EYEPIECE AND APPARENT BRIGHTNESS CALCULATIONS
Last updated: 6 December 2011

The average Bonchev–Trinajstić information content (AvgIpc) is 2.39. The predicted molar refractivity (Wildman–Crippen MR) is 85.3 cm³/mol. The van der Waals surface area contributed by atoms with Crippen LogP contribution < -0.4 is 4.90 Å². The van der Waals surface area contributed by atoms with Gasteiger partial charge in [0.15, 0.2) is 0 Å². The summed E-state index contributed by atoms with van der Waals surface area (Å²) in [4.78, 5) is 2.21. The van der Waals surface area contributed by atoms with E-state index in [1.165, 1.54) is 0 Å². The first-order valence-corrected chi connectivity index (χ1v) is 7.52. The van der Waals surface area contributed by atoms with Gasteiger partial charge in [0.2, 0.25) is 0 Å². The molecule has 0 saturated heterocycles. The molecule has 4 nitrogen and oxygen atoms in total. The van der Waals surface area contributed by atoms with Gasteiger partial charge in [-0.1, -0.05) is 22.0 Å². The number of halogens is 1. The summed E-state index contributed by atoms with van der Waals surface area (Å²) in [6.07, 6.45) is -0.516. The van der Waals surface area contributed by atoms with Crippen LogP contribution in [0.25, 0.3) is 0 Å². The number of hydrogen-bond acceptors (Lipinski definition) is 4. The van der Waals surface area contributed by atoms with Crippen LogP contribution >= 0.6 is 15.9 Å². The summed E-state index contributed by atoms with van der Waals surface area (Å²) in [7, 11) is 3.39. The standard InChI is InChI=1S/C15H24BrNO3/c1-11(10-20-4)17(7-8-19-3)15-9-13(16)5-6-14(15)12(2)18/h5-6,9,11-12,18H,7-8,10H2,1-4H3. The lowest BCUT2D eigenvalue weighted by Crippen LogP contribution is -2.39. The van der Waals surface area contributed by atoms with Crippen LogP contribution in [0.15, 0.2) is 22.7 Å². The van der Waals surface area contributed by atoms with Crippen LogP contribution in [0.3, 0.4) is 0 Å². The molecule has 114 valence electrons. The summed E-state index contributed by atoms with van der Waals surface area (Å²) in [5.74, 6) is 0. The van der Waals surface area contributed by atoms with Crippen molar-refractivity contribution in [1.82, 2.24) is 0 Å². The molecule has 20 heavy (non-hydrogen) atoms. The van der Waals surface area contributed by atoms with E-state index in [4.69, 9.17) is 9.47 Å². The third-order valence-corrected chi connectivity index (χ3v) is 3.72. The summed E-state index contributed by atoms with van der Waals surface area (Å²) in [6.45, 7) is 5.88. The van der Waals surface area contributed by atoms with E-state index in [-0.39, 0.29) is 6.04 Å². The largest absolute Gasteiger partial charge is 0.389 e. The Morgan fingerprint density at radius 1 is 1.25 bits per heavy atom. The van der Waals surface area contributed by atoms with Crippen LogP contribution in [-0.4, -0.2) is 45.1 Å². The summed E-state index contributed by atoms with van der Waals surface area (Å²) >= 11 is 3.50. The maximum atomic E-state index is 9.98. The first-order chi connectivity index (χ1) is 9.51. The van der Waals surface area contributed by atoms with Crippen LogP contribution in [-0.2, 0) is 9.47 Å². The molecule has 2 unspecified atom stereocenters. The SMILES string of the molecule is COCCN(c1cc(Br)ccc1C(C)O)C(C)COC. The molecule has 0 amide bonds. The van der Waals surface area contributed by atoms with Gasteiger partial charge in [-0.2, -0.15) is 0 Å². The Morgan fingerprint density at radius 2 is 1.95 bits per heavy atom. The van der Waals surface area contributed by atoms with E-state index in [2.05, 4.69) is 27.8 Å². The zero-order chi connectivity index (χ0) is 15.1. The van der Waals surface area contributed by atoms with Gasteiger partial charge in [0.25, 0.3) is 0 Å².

Subject: Spreadsheets Sent: Monday, December 5, 2011 14:03:27 From: Mike Scott (firstname.lastname@example.org) You helped me out in a few email exchanges last year, and you help me continually through your discussions on your Cassiopeia Observatory. Thank you. As a way of sharing, I have attached two very simplistic spreadsheets I made for myself. There's nothing new or sophisticated here, I just made these to make observing more organized and fun. The EyepieceCalculations spreadsheet calculates the power, exit pupil, and true field of view. I use it as a reference for the eyepieces I have as well as any I'm considering. The spreadsheet shows the results for my eyepieces and telescope, but others can simply change all the cell I've marked in yellow to reflect their equipment (telescope focal length and aperture, and eyepiece size and apparent field of view. The ApparentMagnitudeAndBrightness spreadsheet is just a table showing the brightness difference between two stars. I did see a similar table in Burnham's Celestial Handbook, but it required making some calculations for most of the magnitude differences I was looking at. Here's what I posted a few days ago on my blog to explain why I made this table and why it matters to me: This is pretty basic information but I'm still sharing it for two reasons. First, it has been completely overcast and windy for the past two days, so what would have been observing time gave way to projects like this. Second, even though Astronomy 101 teaches that a star with an apparent magnitude of 5.0 is 2.512 times brighter than a 6.0 magnitude star, these brightness differences amaze me. That's particularly true when I apply these differences as I observe. For example, my site's visual limiting magnitude is about 6.0. My telescope lets me see stars with an apparent magnitude fainter than 13. That difference of 7 magnitudes means the dimmest star I can see with my naked eye is 631 times brighter than what I can see through my telescope. Or consider a variable star that has a range of 4 magnitudes between its brightest and dimmest. Small numbers like that are deceptive; they just don't sound like that big of a deal. But a range of four magnitudes means the star is 40 times brighter at its brightest. That's an impressive change. Thinking about brightness when you look at apparent magnitudes or magnitude differences puts what I'm looking at in perspective and makes going out in the cold weather this time of year well worth the effort. Sincerely, Mike Scott http://redmountainobservatory.blogspot.com
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